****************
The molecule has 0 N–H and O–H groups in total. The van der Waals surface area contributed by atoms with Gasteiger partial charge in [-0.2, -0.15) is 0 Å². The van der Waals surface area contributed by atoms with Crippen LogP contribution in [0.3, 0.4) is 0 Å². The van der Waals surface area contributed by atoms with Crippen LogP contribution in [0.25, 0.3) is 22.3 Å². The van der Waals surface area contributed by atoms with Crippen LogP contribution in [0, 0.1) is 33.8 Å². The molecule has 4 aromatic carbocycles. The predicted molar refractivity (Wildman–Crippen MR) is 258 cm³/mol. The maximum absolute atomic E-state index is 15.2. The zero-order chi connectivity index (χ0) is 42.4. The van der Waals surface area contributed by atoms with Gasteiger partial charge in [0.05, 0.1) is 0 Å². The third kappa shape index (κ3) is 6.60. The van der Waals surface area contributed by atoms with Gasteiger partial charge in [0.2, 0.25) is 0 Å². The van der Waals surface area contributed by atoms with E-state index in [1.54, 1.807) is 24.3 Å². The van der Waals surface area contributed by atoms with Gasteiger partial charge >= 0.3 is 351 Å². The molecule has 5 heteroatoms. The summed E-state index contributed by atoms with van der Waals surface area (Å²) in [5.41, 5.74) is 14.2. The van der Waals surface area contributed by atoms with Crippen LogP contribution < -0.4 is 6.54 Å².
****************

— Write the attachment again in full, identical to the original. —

The molecule has 0 N–H and O–H groups in total. The van der Waals surface area contributed by atoms with Gasteiger partial charge in [-0.2, -0.15) is 0 Å². The van der Waals surface area contributed by atoms with Crippen LogP contribution in [0.3, 0.4) is 0 Å². The van der Waals surface area contributed by atoms with Crippen LogP contribution in [0.25, 0.3) is 22.3 Å². The van der Waals surface area contributed by atoms with Crippen LogP contribution in [0, 0.1) is 33.8 Å². The molecule has 4 aromatic carbocycles. The predicted molar refractivity (Wildman–Crippen MR) is 258 cm³/mol. The maximum absolute atomic E-state index is 15.2. The zero-order chi connectivity index (χ0) is 42.4. The van der Waals surface area contributed by atoms with Gasteiger partial charge in [0.05, 0.1) is 0 Å². The third kappa shape index (κ3) is 6.60. The van der Waals surface area contributed by atoms with Gasteiger partial charge in [0.2, 0.25) is 0 Å². The van der Waals surface area contributed by atoms with E-state index in [1.54, 1.807) is 24.3 Å². The van der Waals surface area contributed by atoms with Gasteiger partial charge >= 0.3 is 351 Å². The molecule has 5 heteroatoms. The summed E-state index contributed by atoms with van der Waals surface area (Å²) in [5.41, 5.74) is 14.2. The van der Waals surface area contributed by atoms with Crippen LogP contribution < -0.4 is 6.54 Å².